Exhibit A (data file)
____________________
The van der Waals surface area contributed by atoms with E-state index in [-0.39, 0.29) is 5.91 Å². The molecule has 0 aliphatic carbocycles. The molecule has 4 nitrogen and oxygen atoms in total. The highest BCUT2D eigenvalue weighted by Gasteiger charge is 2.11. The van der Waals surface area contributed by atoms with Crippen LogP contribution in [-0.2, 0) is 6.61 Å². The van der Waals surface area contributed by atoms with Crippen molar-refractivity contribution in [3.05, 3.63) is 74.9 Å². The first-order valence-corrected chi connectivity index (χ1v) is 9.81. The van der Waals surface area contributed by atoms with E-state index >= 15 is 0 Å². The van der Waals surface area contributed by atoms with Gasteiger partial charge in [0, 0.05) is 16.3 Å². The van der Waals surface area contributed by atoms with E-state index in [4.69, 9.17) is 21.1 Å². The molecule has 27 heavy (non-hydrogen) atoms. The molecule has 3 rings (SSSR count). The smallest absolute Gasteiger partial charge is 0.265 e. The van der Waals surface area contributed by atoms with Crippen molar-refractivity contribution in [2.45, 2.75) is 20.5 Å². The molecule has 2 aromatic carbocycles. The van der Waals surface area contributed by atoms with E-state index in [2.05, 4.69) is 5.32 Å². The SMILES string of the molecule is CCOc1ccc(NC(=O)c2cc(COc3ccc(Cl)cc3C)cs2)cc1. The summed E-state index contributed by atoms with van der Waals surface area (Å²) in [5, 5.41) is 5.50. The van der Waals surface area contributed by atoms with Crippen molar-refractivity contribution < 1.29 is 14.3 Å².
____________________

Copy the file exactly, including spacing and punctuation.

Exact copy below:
The van der Waals surface area contributed by atoms with E-state index in [-0.39, 0.29) is 5.91 Å². The molecule has 0 aliphatic carbocycles. The molecule has 4 nitrogen and oxygen atoms in total. The highest BCUT2D eigenvalue weighted by Gasteiger charge is 2.11. The van der Waals surface area contributed by atoms with Crippen LogP contribution in [-0.2, 0) is 6.61 Å². The van der Waals surface area contributed by atoms with Crippen molar-refractivity contribution in [3.05, 3.63) is 74.9 Å². The first-order valence-corrected chi connectivity index (χ1v) is 9.81. The van der Waals surface area contributed by atoms with E-state index >= 15 is 0 Å². The van der Waals surface area contributed by atoms with Gasteiger partial charge in [0, 0.05) is 16.3 Å². The van der Waals surface area contributed by atoms with E-state index in [4.69, 9.17) is 21.1 Å². The molecule has 27 heavy (non-hydrogen) atoms. The molecule has 3 rings (SSSR count). The smallest absolute Gasteiger partial charge is 0.265 e. The van der Waals surface area contributed by atoms with Crippen molar-refractivity contribution in [2.45, 2.75) is 20.5 Å². The molecule has 2 aromatic carbocycles. The van der Waals surface area contributed by atoms with E-state index in [2.05, 4.69) is 5.32 Å². The SMILES string of the molecule is CCOc1ccc(NC(=O)c2cc(COc3ccc(Cl)cc3C)cs2)cc1. The summed E-state index contributed by atoms with van der Waals surface area (Å²) in [5, 5.41) is 5.50. The van der Waals surface area contributed by atoms with Crippen molar-refractivity contribution < 1.29 is 14.3 Å².